Adam, in addition to being the technological heart of Theory Train, is an author in his own right. I interview him about his series, McCallister Chronicles.
Eileen Young: So, what’s McCallister Chronicles about?
Adam P. Schreckenberger: Hmm, that’s a good question. Sometimes, I don’t even know the answer to that one myself. Upfront, it’s about a knight’s duty when it comes to his princess, but that seemed a little boring on its own. To some extent, it is about the endless insanity that lurks in my imagination and a mythology I created to pass the time. I can do whatever I want in those pages. I want a sword that talks? Fine. I want people that can wield fire? Fantastic! It also keeps my girlfriend happy, which carries a lot of benefits.
EY: Was she part of what inspired you to write it?
APS: Oh yes, she was. We had been thinking about writing a story together for a long time, but it just never worked out. One day, she really needed an upbeat, new tale. I sat down and wrote the five pages that became Episode 1. Like always, I posted it on my site for kicks. What I did not expect was the response.
EY: There was a lot of interest?
APS: That day still holds the record for most hits, and I got a few emails with messages asking if I was planning to write new chapters.
EY: Wow, that’s impressive. And you’ve continued to release the chapters as free downloads. What was the thought behind that?
APS: Well, I am a physicist. Writing is my hobby, and that is how it is going to stay. It just has never felt right forcing my readers to purchase my works. Originally, it was motivated by the fact that most of my fans, if you want to call them that, were in high school and had no fixed income. In that sense, it became a simple choice. Either I’d charge for my stuff and no one would read the pieces, or I’d have them available free of charge. Old habits are hard to break.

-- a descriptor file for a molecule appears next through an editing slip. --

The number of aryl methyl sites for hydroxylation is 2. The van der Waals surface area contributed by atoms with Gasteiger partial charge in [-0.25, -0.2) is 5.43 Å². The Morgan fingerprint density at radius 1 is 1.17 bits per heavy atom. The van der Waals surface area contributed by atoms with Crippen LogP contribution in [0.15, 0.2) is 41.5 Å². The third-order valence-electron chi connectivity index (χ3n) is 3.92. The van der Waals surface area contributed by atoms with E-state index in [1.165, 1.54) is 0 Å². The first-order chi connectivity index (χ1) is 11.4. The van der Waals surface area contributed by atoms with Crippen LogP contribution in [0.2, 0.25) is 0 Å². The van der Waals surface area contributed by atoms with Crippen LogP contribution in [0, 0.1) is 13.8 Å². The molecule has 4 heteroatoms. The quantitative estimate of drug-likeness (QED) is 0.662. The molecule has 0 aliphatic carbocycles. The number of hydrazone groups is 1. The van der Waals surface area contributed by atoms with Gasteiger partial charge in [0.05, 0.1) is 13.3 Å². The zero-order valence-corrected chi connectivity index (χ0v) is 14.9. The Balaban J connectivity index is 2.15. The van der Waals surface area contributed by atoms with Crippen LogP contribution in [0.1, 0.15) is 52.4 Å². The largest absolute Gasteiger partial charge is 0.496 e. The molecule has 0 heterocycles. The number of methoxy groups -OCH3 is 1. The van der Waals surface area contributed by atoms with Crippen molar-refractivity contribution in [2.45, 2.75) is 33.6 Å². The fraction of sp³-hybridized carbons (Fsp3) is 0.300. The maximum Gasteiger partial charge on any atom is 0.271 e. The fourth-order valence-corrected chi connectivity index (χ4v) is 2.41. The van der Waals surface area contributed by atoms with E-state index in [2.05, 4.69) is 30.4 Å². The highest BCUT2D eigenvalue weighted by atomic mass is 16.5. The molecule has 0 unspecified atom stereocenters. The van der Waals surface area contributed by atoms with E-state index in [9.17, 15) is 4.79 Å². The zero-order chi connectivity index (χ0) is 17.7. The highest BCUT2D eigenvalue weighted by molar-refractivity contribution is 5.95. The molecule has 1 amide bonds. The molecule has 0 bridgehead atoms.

EY: And now you have the first several episodes available in print. What made you decide to make it available that way, too?
APS: Some of my friends are diehard supporters of MC. When they asked me to make a printed copy available, I obliged. Plus, let’s face it. It is awesome to hold a physical copy of something you wrote. It certainly brings me some joy.
EY: It really is. So, you never considered publishing traditionally?
APS: Once upon a time, I did. I was in talks with a publishing house, but there were terms of the deal that I just did not like. For starters, everyone could kiss the free copies goodbye. They also wanted to put me on a timetable for the remainder of the series, which is not acceptable when one factors in my job. I guess it would be nice to have it released in the traditional sense. It would certainly make it more capable of receiving some recognition, but I am proud of what the book has accomplished.
EY: Is there anything else you’d like to say?
APS: I am grateful that I had the opportunity and the motivation to write MC. It brought me new friends, and pushed my old friends even closer. There is also something worth mentioning to those out there that are on the fence about writing a book or self-publishing. Just do it. Whether you put it on a blog, dA or some website, getting your work out there is worth the effort. We are all extremely fortunate to live in a time when these tools are available to us. Do not let them go unused.